Gov. David Ige maintained his opposition Tuesday to NextEra Energy Inc.’s proposed buyout of Hawaiian Electric Utilities after the top executive at the Florida-based company’s subsidiary said earlier in the day that most of the governor’s reasons for opposing the sale “do not stack up.”
Eric Gleason, president of NextEra Energy Hawaii LLC, advocated for the company’s $4.3 billion proposed purchase of HEI while addressing members of the Hawaii Food Industry Association during a general meeting at the Honolulu Country Club. The sale is currently under review by the state’s Public Utilities Commission and needs the agency’s approval to close.
“I follow very carefully Gov. Ige’s pronouncements on the merger,” Gleason said. “I have met with him a number of times. … Respectfully, most of the reasons he gives, and they’ve changed over time … but, respectfully, I think most of the things he has said do not stack up to the evidence in the case. The one thing he said that I can’t argue with is that we are not from here. I’ve come to the conclusion that that is a big factor for him.”
Ige came out against the sale in July, saying he was opposed to NextEra’s application because of its lack of detail. The governor said he is looking for a partner to align with the state’s renewable energy goals and an electric company that sees Hawaii as the center of its work.
When reached late Tuesday afternoon, Ige said he was still opposed to the sale because NextEra doesn’t offer enough commitments that specifically address the state’s clean energy transformation.
“The numerous commitments proposed by NextEra lack detail and any enforcement mechanisms and are mostly conditional,” Ige said. “Unfortunately, very few address our clean energy transformation, which is a key priority of my administration. Even if the commitments were unconditional, it is not clear how these would provide any added value or benefit to Hawaii that are directly related to the merger.”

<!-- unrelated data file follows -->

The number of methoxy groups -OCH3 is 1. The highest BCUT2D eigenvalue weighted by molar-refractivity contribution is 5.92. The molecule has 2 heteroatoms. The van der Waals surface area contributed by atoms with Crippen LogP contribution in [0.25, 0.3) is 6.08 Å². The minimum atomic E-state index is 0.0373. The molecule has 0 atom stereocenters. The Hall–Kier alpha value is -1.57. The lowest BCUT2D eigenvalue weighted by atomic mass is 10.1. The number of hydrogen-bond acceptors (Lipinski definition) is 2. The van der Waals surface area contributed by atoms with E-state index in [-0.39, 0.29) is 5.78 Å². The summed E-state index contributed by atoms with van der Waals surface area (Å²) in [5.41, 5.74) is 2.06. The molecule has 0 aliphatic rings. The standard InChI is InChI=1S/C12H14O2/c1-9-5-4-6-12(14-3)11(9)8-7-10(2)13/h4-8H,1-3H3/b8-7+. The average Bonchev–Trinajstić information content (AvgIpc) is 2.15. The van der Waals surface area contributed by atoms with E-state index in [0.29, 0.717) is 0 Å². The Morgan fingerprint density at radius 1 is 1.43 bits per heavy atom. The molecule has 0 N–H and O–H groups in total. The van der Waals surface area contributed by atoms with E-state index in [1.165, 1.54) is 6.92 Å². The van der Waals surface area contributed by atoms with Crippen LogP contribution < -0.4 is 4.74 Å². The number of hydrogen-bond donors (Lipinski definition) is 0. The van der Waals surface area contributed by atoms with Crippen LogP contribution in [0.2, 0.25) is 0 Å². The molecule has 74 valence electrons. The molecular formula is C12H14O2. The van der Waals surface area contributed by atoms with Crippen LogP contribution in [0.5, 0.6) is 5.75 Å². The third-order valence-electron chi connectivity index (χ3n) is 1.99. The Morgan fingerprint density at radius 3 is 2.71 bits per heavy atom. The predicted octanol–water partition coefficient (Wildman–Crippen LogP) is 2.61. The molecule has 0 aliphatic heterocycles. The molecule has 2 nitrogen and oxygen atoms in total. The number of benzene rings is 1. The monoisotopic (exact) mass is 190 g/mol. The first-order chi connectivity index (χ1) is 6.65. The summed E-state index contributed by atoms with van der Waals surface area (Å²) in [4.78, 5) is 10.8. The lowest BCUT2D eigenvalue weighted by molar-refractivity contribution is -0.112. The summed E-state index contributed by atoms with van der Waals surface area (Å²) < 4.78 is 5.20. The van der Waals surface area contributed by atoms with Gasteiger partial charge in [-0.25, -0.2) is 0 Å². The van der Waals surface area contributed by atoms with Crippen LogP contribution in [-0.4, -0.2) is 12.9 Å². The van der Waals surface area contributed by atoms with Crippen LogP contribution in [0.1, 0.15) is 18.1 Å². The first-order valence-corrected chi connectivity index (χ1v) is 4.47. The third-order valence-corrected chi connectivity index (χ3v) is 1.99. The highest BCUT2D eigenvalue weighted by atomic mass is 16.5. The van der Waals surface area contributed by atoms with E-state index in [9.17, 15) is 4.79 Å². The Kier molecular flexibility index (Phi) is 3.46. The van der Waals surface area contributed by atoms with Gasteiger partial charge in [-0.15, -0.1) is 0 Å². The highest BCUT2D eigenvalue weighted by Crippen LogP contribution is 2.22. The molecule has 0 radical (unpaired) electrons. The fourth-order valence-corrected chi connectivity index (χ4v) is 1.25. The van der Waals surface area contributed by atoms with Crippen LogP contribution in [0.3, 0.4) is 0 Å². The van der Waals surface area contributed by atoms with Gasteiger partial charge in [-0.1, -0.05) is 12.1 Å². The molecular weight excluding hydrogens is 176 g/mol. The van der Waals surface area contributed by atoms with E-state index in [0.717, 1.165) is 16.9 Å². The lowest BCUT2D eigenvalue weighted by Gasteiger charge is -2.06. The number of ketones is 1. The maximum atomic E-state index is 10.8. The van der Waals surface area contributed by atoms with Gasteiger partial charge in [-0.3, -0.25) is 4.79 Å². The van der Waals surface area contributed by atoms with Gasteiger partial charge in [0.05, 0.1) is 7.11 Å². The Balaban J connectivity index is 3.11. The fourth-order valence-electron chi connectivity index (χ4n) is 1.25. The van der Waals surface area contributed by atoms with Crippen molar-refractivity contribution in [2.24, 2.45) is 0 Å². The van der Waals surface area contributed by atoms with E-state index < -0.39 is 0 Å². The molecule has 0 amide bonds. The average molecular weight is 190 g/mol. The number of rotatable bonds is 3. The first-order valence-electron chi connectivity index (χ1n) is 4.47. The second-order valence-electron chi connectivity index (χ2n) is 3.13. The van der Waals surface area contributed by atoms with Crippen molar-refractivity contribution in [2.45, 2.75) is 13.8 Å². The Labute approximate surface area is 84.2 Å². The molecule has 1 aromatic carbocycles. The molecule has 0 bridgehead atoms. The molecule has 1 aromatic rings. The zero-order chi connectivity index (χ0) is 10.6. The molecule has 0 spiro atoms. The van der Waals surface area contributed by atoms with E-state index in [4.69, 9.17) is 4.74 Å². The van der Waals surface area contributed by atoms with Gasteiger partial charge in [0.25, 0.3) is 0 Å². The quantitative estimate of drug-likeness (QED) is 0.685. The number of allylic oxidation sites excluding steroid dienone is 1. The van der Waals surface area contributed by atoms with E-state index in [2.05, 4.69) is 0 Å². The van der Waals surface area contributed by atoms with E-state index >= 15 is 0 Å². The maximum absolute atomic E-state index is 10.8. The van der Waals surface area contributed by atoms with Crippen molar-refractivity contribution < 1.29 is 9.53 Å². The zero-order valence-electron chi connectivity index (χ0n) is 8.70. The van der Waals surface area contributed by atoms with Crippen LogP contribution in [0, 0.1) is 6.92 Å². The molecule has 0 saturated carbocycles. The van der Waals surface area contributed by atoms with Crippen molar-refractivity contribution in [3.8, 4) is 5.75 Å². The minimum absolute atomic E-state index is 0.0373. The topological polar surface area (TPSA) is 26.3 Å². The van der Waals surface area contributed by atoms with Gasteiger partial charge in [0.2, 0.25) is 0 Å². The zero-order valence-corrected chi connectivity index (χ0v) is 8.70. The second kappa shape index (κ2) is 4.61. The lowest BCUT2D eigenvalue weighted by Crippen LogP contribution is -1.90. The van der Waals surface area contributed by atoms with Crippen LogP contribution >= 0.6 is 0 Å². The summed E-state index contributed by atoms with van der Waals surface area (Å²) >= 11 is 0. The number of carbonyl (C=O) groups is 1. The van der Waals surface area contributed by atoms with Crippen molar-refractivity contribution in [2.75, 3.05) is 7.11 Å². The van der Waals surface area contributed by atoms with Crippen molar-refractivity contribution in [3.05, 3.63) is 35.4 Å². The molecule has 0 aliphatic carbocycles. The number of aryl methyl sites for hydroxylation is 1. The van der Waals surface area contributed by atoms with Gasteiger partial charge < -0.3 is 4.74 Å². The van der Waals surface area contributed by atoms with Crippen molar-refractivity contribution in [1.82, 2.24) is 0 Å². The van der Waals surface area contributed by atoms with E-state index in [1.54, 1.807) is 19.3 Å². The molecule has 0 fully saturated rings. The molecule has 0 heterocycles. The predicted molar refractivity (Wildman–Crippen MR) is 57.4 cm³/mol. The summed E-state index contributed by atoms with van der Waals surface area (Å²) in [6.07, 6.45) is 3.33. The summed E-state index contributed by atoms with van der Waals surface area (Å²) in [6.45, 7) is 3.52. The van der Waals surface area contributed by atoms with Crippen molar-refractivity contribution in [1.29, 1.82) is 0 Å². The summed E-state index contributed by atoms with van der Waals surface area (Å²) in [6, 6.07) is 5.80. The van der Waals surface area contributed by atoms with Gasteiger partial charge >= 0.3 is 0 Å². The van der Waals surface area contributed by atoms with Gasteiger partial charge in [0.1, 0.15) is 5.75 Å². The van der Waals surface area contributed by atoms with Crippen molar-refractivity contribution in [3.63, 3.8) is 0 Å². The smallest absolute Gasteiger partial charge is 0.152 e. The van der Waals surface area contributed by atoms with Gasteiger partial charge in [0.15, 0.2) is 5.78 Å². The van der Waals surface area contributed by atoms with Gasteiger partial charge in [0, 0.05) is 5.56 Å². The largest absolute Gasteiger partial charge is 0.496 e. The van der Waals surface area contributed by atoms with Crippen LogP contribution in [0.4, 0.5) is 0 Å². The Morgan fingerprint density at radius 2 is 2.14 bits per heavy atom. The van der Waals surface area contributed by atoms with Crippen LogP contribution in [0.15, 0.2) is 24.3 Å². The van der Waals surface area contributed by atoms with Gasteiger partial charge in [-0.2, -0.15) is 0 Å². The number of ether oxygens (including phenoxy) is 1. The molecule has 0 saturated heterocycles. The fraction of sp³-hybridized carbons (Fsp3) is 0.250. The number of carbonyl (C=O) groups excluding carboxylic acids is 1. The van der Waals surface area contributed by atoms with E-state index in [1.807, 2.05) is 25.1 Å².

NextEra’s commitments include $60 million in customer savings over four years after the sale closes, accelerating the state’s clean energy goals, deploying smart meter technology to customers and no involuntary layoffs for at least two years after the sale closes.
“The conditional nature is a risk to ratepayers because benefits of the merger are not certain to materialize and, even if they do materialize, they may not do so for a number of years,” Ige continued. “The benefits to NextEra shareholders, on the other hand, will be upfront and substantial. From the start, it has been the obligation of (HEI and NextEra), not the Public Utilities Commission nor intervenors, to address these issues and to date, NextEra hasn’t done so. Therefore, I remain opposed.”
At the HFIA membership meeting, Gleason said NextEra is the right partner for Hawaii because NextEra was able to transform from its utility being the largest consumer of oil in the industry to one that doesn’t use oil at all.
“We used to be the biggest consumer of oil in the industry,” Gleason said. “We used to burn, as recently as 15 years ago, we were burning four times as much oil as Hawaiian Electric. We eliminated that mostly by moving to natural gas and saving our customers money at the same time.”